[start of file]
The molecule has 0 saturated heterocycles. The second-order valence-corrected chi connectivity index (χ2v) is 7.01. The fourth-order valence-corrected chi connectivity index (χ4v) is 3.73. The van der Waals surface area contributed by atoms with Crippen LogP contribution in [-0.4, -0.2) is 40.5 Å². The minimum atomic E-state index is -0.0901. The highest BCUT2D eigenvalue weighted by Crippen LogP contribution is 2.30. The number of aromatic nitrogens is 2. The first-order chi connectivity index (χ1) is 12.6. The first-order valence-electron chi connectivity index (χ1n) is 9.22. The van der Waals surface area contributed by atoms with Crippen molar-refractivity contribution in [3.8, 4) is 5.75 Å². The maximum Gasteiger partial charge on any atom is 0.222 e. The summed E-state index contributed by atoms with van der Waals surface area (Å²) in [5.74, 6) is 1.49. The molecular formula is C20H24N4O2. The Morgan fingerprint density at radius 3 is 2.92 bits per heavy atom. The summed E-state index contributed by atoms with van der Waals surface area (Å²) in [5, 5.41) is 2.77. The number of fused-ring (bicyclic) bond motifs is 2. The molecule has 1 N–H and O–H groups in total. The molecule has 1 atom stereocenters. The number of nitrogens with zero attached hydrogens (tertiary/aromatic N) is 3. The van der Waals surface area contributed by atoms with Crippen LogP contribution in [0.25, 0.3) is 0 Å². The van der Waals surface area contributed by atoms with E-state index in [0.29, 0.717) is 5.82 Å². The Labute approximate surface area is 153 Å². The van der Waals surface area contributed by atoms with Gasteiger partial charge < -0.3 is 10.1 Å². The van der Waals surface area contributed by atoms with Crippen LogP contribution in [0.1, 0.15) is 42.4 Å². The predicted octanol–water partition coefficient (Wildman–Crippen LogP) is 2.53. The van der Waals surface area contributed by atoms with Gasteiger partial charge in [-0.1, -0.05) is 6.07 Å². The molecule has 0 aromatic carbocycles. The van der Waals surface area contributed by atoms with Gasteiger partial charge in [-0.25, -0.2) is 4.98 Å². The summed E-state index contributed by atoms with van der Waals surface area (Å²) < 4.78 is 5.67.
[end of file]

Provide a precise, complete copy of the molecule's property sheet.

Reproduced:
The molecule has 0 saturated heterocycles. The second-order valence-corrected chi connectivity index (χ2v) is 7.01. The fourth-order valence-corrected chi connectivity index (χ4v) is 3.73. The van der Waals surface area contributed by atoms with Crippen LogP contribution in [-0.4, -0.2) is 40.5 Å². The minimum atomic E-state index is -0.0901. The highest BCUT2D eigenvalue weighted by Crippen LogP contribution is 2.30. The number of aromatic nitrogens is 2. The first-order chi connectivity index (χ1) is 12.6. The first-order valence-electron chi connectivity index (χ1n) is 9.22. The van der Waals surface area contributed by atoms with Crippen molar-refractivity contribution in [3.8, 4) is 5.75 Å². The maximum Gasteiger partial charge on any atom is 0.222 e. The summed E-state index contributed by atoms with van der Waals surface area (Å²) in [5.74, 6) is 1.49. The molecular formula is C20H24N4O2. The Morgan fingerprint density at radius 3 is 2.92 bits per heavy atom. The summed E-state index contributed by atoms with van der Waals surface area (Å²) in [5, 5.41) is 2.77. The number of fused-ring (bicyclic) bond motifs is 2. The molecule has 1 N–H and O–H groups in total. The molecule has 1 atom stereocenters. The number of nitrogens with zero attached hydrogens (tertiary/aromatic N) is 3. The van der Waals surface area contributed by atoms with Crippen LogP contribution in [0.25, 0.3) is 0 Å². The van der Waals surface area contributed by atoms with E-state index in [0.29, 0.717) is 5.82 Å². The Labute approximate surface area is 153 Å². The van der Waals surface area contributed by atoms with Gasteiger partial charge < -0.3 is 10.1 Å². The van der Waals surface area contributed by atoms with Crippen LogP contribution in [0.1, 0.15) is 42.4 Å². The predicted octanol–water partition coefficient (Wildman–Crippen LogP) is 2.53. The van der Waals surface area contributed by atoms with Gasteiger partial charge in [-0.1, -0.05) is 6.07 Å². The molecule has 0 aromatic carbocycles. The van der Waals surface area contributed by atoms with Gasteiger partial charge in [-0.25, -0.2) is 4.98 Å². The summed E-state index contributed by atoms with van der Waals surface area (Å²) < 4.78 is 5.67.